“Good evening sir, good evening madam,” he said. The train stopped and he was gone.

It’s a story with special relevance for our times and for all people – that’s why I chose it to start off my new book, The Abraham Principle: Where Faith & Science Meet.

Beis M This is a powerful story. But you didn’t mention Sheva Mitzvos and you didn’t mention Moshiach. Does it really fit the theme here?

AG: Everything has to be b’ofen ha’miskabel. I knew that this Muslim radical believed in G-d – that was our only common ground. When you speak to someone with whom you are in conflict you must start on common ground or else you won’t get anywhere. Where would I have gotten with him if I would have started by chanting Yechi Adoneinu or rhyming off the Sheva Mitzvos B’nei Noach? In any case, this is what the Rebbe Melech HaMoshiach’s message is all about – G-d, goodness, kindness, people united, a better world.

Beis M How do you introduce non-Jews to the Rebbe and the idea that he is the Moshiach?

AG: Everything depends on context: Sometimes you can’t do more than smile and say good morning. But sometimes opportunity knocks. For example…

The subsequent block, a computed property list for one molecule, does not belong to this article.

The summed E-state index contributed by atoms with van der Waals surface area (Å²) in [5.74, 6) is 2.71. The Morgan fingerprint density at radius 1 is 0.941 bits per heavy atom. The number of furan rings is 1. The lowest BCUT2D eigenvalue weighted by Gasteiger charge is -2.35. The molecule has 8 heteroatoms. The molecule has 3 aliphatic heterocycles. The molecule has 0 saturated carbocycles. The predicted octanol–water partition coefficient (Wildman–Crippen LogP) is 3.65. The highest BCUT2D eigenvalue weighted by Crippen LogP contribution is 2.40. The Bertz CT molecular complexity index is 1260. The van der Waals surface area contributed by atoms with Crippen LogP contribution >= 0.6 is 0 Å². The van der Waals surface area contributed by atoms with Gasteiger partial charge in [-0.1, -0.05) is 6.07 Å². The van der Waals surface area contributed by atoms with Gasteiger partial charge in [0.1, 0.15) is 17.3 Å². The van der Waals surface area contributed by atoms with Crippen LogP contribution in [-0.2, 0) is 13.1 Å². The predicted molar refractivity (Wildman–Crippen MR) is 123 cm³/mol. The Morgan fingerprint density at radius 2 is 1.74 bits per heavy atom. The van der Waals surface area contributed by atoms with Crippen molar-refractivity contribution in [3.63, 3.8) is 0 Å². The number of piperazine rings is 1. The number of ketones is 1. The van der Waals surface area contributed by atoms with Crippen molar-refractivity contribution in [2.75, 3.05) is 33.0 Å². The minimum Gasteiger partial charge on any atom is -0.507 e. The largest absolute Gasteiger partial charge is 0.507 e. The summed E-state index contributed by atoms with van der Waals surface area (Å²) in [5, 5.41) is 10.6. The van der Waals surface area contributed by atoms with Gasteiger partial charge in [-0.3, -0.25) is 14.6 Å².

One freezing, snowy night I was getting gas at a full-serve station and the attendant kept walking back and forth as if looking for reasons to re-read all the details on the “Moshiach is On His Way” sign that was displayed on the roof of my car. Finally as we finished the transaction, he asks me, in his heavy Asian accent:

“Moshiac! What dat?”

“It’s a man who comes and saves the world.”

“Prophet? Or G-d?”

Hmm, I thought. If I tell him, Moshiach is a prophet, he’ll think that’s all Moshiach is, and that’s not right. If I tell him he’s not G-d, he will assume that he is merely human, and that’s not right either. So I took option number three.

“He’s a king.”

“King? Or King of Kings?”

Well, I thought, if I say he is a king, he’ll think he’s only a king and if I tell him he’s the King of Kings, again he’s going to think that he’s G-d Himself and that’s not right. I realized that a short answer is not going to cut it. This is going to take some elaboration.

“Look,” I said. “There’s only one King of Kings. That’s G-d. He doesn’t have a body and He isn’t a soul. He was around before the universe existed and if it ever ends, He will be there still. But He has a way of showing Himself through a man and this man is born from mother and father. He’s descended from King David through his son Solomon, father to son all the way down. That’s who Moshiach is.” I was sure that would make it clear, but not for long.

“Je….!” the guy exclaimed, thinking he finally figured it out.

Oy vei, I thought, how are we going to fix this? Alright, let’s start with common ground.